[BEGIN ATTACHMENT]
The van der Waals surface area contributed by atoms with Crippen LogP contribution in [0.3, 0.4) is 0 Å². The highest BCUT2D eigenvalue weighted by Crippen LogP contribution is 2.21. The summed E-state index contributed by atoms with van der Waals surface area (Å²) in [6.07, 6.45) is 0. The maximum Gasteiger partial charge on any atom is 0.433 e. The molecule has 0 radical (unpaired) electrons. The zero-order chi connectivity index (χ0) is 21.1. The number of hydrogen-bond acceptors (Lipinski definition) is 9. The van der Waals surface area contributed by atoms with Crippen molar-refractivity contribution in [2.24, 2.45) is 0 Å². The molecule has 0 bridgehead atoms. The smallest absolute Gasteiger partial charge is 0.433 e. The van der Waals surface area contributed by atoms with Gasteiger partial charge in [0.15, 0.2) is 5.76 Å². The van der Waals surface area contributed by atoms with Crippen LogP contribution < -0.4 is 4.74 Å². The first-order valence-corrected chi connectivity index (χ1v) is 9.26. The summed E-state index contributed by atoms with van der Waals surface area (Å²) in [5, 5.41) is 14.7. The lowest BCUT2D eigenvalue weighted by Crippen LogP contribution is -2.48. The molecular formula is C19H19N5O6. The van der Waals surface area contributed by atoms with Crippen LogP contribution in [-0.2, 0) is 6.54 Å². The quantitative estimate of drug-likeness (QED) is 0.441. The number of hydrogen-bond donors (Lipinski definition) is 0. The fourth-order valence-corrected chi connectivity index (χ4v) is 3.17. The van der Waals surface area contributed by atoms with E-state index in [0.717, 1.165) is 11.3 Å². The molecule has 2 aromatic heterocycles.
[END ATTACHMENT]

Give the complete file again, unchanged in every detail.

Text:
The van der Waals surface area contributed by atoms with Crippen LogP contribution in [0.3, 0.4) is 0 Å². The highest BCUT2D eigenvalue weighted by Crippen LogP contribution is 2.21. The summed E-state index contributed by atoms with van der Waals surface area (Å²) in [6.07, 6.45) is 0. The maximum Gasteiger partial charge on any atom is 0.433 e. The molecule has 0 radical (unpaired) electrons. The zero-order chi connectivity index (χ0) is 21.1. The number of hydrogen-bond acceptors (Lipinski definition) is 9. The van der Waals surface area contributed by atoms with Crippen molar-refractivity contribution in [2.24, 2.45) is 0 Å². The molecule has 0 bridgehead atoms. The smallest absolute Gasteiger partial charge is 0.433 e. The van der Waals surface area contributed by atoms with Gasteiger partial charge in [0.15, 0.2) is 5.76 Å². The van der Waals surface area contributed by atoms with Crippen LogP contribution < -0.4 is 4.74 Å². The first-order valence-corrected chi connectivity index (χ1v) is 9.26. The summed E-state index contributed by atoms with van der Waals surface area (Å²) in [5, 5.41) is 14.7. The lowest BCUT2D eigenvalue weighted by Crippen LogP contribution is -2.48. The molecular formula is C19H19N5O6. The van der Waals surface area contributed by atoms with Crippen LogP contribution in [-0.2, 0) is 6.54 Å². The quantitative estimate of drug-likeness (QED) is 0.441. The number of hydrogen-bond donors (Lipinski definition) is 0. The fourth-order valence-corrected chi connectivity index (χ4v) is 3.17. The van der Waals surface area contributed by atoms with E-state index in [0.717, 1.165) is 11.3 Å². The molecule has 2 aromatic heterocycles.